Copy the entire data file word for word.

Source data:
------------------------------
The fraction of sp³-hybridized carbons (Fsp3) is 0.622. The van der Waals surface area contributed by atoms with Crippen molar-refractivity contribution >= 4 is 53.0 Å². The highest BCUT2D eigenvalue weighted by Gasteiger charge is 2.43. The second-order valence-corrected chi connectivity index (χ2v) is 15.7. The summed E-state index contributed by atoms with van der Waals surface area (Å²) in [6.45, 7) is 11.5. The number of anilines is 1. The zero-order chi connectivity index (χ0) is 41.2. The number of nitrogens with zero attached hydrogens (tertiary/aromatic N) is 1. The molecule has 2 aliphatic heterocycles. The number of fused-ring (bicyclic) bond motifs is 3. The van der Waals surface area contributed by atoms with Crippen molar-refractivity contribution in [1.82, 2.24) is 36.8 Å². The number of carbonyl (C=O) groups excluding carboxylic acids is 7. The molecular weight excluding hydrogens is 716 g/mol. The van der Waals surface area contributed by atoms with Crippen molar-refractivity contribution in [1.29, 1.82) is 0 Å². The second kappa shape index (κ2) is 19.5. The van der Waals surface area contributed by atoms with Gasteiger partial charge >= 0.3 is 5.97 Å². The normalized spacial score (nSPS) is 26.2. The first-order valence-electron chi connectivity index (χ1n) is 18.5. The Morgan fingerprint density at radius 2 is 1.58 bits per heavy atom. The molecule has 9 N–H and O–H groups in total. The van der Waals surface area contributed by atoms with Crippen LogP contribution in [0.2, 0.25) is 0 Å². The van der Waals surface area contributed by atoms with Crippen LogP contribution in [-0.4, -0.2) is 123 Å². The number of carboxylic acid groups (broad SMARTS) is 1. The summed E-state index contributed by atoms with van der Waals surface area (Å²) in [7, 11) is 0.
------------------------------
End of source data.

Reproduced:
The fraction of sp³-hybridized carbons (Fsp3) is 0.622. The van der Waals surface area contributed by atoms with Crippen molar-refractivity contribution >= 4 is 53.0 Å². The highest BCUT2D eigenvalue weighted by Gasteiger charge is 2.43. The second-order valence-corrected chi connectivity index (χ2v) is 15.7. The summed E-state index contributed by atoms with van der Waals surface area (Å²) in [6.45, 7) is 11.5. The number of anilines is 1. The zero-order chi connectivity index (χ0) is 41.2. The number of nitrogens with zero attached hydrogens (tertiary/aromatic N) is 1. The molecule has 2 aliphatic heterocycles. The number of fused-ring (bicyclic) bond motifs is 3. The van der Waals surface area contributed by atoms with Crippen molar-refractivity contribution in [1.82, 2.24) is 36.8 Å². The number of carbonyl (C=O) groups excluding carboxylic acids is 7. The molecular weight excluding hydrogens is 716 g/mol. The van der Waals surface area contributed by atoms with Crippen molar-refractivity contribution in [1.29, 1.82) is 0 Å². The second kappa shape index (κ2) is 19.5. The van der Waals surface area contributed by atoms with Gasteiger partial charge >= 0.3 is 5.97 Å². The normalized spacial score (nSPS) is 26.2. The first-order valence-electron chi connectivity index (χ1n) is 18.5. The Morgan fingerprint density at radius 2 is 1.58 bits per heavy atom. The molecule has 9 N–H and O–H groups in total. The van der Waals surface area contributed by atoms with Crippen LogP contribution in [0.2, 0.25) is 0 Å². The van der Waals surface area contributed by atoms with Crippen LogP contribution in [-0.4, -0.2) is 123 Å². The number of carboxylic acid groups (broad SMARTS) is 1. The summed E-state index contributed by atoms with van der Waals surface area (Å²) in [7, 11) is 0.